Best friends Bink and Gollie (think Frog and Toad or George and Martha) are an odd couple who bring out the best in each other. Gollie is precocious, adventurous, and articulate. Bink is tousled, eager, and whimsical. Together they run headlong into the simple delights of childhood -- shopping, getting a fish, visiting the fair -- knowing that friendship, compromise, and peanut butter sandwiches will get them through any situation.
Why I picked it up: Flipping through the pages, I saw Bink hugging a pair of offensively obnoxious socks and knew that I’d found a kindred spirit. She even recognized that putting on really long socks is hard work, which makes one hungry for pancakes. This disheveled, spunky kid understood me! What else did we have in common?
Why I finished it: Bink and I both love roller skating, stink at throwing baseballs, and deeply value our closest friends.
The illustrations and dialogue are inseparable and flawless. In the story “Whack a Duck," Tony Fucile’s frenetic art is just as important as the text. The enthusiasm on Bink’s face when she throws her third baseball into the whack-a-duck man’s head and asks, “Did I win?” is perfectly counterbalanced by Gollie’s look of absolute horror.
I'd give it to: Jordan, who like Gollie was once a prim and wise child who wasn’t content using single-syllable words. Gollie’s retorts (“Some socks are more lovable than others.” “Fish know nothing of longing.” “I fear this can only end in tragedy.”) will connect with her extremely dry sense of humor and work their way into her repertoire of one-liners.
Lucy Cooke takes us inside the Aviarios del Caribe sanctuary in Costa Rica where cute sloths hang out, recuperate, and learn to survive on their own. The sanctuary started with one baby sloth named Buttercup who needed a mother. It has grown over the years to include many more that are raised or treated in the "slothpital" until they are able to return to the wild.
Why I picked it up: The baby sloth hugging a stuffed bunny on the cover made me squeal. Thankfully, I was in the children's department at my library, where that sort of behavior is normal.
Why I finished it: I never cared about sloths. I always thought of them as strange animals that I would sometimes see at the zoo. These photos of shiny-nosed sloths smiling and hugging each other completely changed that. They have distinct personalities, too, from the street smart Mateo to Honey, the sloth with impeccable table manners. They all love to eat hibiscus and rest for seventy percent of their day. They are so relaxed they don't even react to loud noises!
I'd give it to: Emily. She loves cats and dogs, and I hope she will now add sloths to her list. And her sense of humor is as tasteless as mine, so I know she will appreciate the page about potty training a sloth. Apparently you need something called a poo pole.
Sir Sidney is ready to retire. He's run a circus for years, but now he'd like to turn the reigns over to a new ringmaster. But who is up to taking care of Elsa the elephant, Leo the lion, The Famous Flying Banana Brothers, Old Coal the crow, and, of course, Gert and Bert, the circus' mice. Certified Lion Tamer Barnabas Brambles swears he'll take good care of all of them, but all he's really interested in is money. Will Sir Sidney's troupe survive a week with Mr. Brambles, or is Sir Sidney's circus done for at last?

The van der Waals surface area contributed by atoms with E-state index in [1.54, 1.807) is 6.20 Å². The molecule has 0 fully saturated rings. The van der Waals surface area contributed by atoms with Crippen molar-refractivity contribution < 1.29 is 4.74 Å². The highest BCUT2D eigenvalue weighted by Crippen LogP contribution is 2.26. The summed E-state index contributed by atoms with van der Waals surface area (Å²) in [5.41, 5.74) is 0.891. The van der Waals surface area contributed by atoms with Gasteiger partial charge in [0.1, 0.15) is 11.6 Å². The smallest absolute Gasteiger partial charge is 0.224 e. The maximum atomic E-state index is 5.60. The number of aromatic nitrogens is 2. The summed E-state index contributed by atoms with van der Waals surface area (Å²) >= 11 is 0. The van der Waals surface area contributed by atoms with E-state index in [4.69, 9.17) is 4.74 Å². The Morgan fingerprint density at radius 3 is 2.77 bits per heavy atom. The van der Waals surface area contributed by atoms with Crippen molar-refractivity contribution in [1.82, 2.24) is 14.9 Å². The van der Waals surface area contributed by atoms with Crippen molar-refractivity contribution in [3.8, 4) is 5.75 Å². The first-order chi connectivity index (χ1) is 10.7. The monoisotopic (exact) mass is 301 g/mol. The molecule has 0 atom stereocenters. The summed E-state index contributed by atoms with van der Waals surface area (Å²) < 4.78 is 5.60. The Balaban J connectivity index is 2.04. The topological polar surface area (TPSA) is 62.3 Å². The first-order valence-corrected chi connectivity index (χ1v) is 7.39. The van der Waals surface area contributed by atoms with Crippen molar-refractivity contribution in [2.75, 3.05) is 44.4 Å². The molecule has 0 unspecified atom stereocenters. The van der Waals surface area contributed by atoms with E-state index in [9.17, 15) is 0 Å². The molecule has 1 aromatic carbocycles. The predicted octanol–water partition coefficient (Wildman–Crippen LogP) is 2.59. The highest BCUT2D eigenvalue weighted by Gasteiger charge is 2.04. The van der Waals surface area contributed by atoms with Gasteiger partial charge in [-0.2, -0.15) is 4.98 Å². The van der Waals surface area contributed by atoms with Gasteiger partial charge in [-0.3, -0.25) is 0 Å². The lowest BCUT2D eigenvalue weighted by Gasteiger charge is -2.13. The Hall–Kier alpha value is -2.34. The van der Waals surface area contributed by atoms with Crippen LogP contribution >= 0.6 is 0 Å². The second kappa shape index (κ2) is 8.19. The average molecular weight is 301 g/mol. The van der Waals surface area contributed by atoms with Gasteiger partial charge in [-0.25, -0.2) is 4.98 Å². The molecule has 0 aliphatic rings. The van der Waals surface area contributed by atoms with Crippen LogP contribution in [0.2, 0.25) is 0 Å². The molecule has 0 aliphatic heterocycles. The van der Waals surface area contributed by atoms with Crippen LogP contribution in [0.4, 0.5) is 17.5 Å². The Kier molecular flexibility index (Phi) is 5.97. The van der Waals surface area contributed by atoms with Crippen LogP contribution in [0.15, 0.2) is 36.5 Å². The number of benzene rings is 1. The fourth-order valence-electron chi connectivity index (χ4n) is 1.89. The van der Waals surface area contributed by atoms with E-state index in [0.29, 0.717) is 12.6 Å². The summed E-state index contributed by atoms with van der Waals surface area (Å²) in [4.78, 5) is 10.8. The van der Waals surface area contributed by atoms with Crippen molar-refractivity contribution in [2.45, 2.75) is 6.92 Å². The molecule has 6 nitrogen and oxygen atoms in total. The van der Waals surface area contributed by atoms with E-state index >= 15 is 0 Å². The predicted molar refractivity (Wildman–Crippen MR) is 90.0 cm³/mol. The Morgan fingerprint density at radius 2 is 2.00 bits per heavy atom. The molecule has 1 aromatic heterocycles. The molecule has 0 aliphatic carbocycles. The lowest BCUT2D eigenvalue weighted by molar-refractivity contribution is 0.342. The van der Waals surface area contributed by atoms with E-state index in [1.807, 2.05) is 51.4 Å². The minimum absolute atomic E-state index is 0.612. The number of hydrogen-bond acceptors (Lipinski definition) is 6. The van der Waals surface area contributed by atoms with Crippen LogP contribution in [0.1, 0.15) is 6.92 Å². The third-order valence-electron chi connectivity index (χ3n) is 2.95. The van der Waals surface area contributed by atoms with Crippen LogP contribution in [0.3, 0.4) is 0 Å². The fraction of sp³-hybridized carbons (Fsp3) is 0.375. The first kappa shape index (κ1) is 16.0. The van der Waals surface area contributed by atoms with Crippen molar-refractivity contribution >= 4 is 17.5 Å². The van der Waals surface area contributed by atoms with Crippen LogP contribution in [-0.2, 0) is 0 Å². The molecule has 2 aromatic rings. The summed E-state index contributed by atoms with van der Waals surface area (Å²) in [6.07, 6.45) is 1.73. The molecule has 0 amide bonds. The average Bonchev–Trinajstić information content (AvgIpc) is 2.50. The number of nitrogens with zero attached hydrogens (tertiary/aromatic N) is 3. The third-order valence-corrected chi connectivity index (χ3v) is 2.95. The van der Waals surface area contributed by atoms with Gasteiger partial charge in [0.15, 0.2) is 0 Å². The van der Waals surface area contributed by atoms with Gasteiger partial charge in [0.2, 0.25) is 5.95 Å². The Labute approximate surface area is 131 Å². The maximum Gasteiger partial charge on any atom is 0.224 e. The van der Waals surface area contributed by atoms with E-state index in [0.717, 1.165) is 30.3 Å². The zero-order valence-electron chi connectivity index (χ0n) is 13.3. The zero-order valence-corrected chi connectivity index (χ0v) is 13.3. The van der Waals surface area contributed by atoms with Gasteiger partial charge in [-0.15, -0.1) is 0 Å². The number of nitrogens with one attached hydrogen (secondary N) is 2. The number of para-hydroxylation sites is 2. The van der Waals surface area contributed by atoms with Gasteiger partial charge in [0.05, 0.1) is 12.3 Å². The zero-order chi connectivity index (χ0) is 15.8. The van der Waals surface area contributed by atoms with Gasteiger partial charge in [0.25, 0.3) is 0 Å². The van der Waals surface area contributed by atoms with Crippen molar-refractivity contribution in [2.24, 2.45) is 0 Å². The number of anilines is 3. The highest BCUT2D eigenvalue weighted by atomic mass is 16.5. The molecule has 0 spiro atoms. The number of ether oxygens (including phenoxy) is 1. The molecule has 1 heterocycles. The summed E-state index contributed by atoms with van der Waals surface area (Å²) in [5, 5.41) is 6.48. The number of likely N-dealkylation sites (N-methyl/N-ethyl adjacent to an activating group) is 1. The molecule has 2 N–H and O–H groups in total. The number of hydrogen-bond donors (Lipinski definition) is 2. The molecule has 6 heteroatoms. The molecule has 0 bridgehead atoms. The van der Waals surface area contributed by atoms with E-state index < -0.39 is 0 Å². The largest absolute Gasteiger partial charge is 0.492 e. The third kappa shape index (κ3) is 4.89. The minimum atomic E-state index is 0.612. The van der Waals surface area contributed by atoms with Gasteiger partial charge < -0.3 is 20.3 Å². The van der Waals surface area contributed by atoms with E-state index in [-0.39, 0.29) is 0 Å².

Why I picked it up: I've always loved the Klise sisters' books with their unique mix of pictures, text, and amusing puns.
Why I finished it: Though this book is written in prose, rather than told through letters like the Regarding the Fountain books and the 43 Old Cemetery Road series, it has the same gentle humor and light silliness. Accompanying the text were lots of sound effects, images, posters, notes, word balloons, and more, all of which helped flesh out the story and make it seem as though I were there watching the action. I particularly enjoyed the wordplay, which was subtle and moved the plot along in a fun way.
M. Sarah Klise's art was as delightful as always. Her soft pencil drawings use a wide variety of perspectives, and rather than just illustrating the action her images are integral to the story.
I'd give it to: Alexis, who is always worried that circus animals aren't well-treated. She'll like the happy ending, especially because it was mostly brought about by the smallest animals, Gert and Bert.
Max is almost eleven. He loves luchadores, and his favorite, the heroic Guardian Angel, is coming to San Antonio to wrestle.
At the event, the Guardian Angel recognizes Max's tío, Lalo. Max and Lalo head backstage afterwards. Max sees his hero unmask, his family is reunited with his long-lost great uncle, and Max’s dreams of becoming a luchador himself seem more possible than ever.
Why I picked it up: Lee Byrd of Cinco Puntos Press recommended it to me at ALA Midwinter. (She’d previously told me about Little Zizi and The Long Journey of Mister Poop, so I always stop by her booth to see what’s new.)
Why I finished it: Even when Max gets a look behind the scenes, it’s clear that the villainous wrestlers and the heroes are actually friends. This never diminishes his passion for the matches or his belief in the reality of the show they put on, which seemed believable to me because my grandfather always thought WWE matches were real, despite all evidence to the contrary.
I'd give it to: Rett, my wife’s friend whose son Roberto will soon be studying Spanish in an immersion school near us. I’m sure he’ll enjoy the story in Spanish or English (or maybe both, since the text is in both languages throughout), but either way he’ll get a lot of Spanish vocabulary out of it -- I know I haven’t learned this much since I watched on Sesame Street.
Hardin stole a top secret document containing information about a prison. He was then hunted down and killed on a tip from his children’s nanny.
Now his former colleagues are plotting to destroy a bridge using a bomb on a train.
Publisher’s Rating: T (Teen) “This book may contain mild violence or mild profanity. This book is intended for teen readers 12 and up.”
Why I picked it up: I can’t resist a nicely textured cloth cover with a gold foil cover, not to mention a gold foil rabbit.
Why I finished it: It’s hard to pull off a tale this dark and serious when it’s filled with anthropomorphic animals. (Hardin and his family are rabbits, the rest of the characters are other animals.) But Vidaurri’s dark gray and bluish backgrounds, punctuated by snow and watercolor (or ink wash?) shadows, really create a serious tone that makes everything work.
I'd give it to: Craig. I think he’d like the pressure Hardin’s children are placed under by corrupt authorities, and the way they handle their choice to lie about their father or face imprisonment.